I love being a media consumer. And man, do I consume.
This year I've read 72 books (so far). I binge watch Netflix, borrow DVD's from the library, and download really long audiobooks when I know I'm going to be traveling. And while I fully believe that reading, watching, and listening is only one step behind actually putting your fingers to the keys and writing, there is a downside.
And that downside is that I always know what's going to happen.
There's a theory that there are only seven basic plots. I've been told for years that all the stories are exhausted, we're just recasting them in a new mold. When I was younger I didn't believe that, but now I see that's only because I hadn't been exposed to many of the already-manufactured stories in existence. Now that my horizons have expanded I can see it's pretty much the case.
I know. I always know. My brain has devoured so many plot lines, characters, story arcs, and fake conversations that it's almost impossible for me to get the same enjoyment out of books, movies, and TV shows that I could when I was younger. I'm at the disgusting point where I can predict dialogue. Recently, the boyfriend and I went to the movies and there were three different points where I turned to him and said the next line of dialogue before it happened.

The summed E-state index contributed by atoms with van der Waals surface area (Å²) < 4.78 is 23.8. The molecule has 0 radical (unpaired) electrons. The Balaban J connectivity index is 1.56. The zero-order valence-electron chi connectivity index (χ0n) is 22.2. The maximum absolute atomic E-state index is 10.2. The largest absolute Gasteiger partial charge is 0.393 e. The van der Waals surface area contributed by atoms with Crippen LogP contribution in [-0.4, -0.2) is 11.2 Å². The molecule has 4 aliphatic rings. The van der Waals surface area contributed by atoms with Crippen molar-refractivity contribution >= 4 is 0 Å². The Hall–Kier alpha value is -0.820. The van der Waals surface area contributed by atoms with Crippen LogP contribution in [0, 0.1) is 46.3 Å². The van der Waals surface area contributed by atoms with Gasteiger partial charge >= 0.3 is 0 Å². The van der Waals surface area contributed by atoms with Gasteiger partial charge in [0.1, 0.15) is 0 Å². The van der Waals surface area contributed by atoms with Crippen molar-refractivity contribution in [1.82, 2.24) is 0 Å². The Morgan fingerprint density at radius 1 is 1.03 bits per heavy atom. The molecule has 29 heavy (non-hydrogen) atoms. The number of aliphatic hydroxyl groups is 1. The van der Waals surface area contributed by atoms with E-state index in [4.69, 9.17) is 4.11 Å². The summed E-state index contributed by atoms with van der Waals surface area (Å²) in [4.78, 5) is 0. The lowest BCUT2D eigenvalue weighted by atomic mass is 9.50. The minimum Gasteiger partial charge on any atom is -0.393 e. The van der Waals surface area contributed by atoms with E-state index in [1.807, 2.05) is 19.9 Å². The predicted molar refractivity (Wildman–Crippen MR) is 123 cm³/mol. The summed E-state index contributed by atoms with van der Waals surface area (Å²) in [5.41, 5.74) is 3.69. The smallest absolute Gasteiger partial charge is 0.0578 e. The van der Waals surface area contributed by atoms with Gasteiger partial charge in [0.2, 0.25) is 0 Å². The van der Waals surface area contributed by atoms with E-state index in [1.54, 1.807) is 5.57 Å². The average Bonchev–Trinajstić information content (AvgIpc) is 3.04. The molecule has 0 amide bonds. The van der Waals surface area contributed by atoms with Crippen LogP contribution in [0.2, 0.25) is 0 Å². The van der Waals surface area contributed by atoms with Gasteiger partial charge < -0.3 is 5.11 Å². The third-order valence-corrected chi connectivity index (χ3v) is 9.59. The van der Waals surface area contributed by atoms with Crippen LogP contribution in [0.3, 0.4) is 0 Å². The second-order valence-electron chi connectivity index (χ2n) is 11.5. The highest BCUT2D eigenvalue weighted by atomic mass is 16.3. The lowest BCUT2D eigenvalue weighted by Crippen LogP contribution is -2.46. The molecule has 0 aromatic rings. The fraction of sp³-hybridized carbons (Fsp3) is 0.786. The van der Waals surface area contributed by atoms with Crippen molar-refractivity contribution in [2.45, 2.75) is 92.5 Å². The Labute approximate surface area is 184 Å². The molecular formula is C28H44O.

I'm really annoying to go to the movies with, by the way.
There are benefits though - I know what people expect when they're reading my stories, so I veer off somewhere else. An author who blurbed my debut novel, Not A Drop to Drink, told me that he decided to do so when he thought he knew where it was going and then... it didn't.
But people are onto me.
Basically, they expect me to either kill someone they really like, come up with something amazingly disgusting - or both. Like M. Night Shymalan, I've got to find a way to reinvent myself, because everyone is onto my tricks.
Maybe I'll write a romance.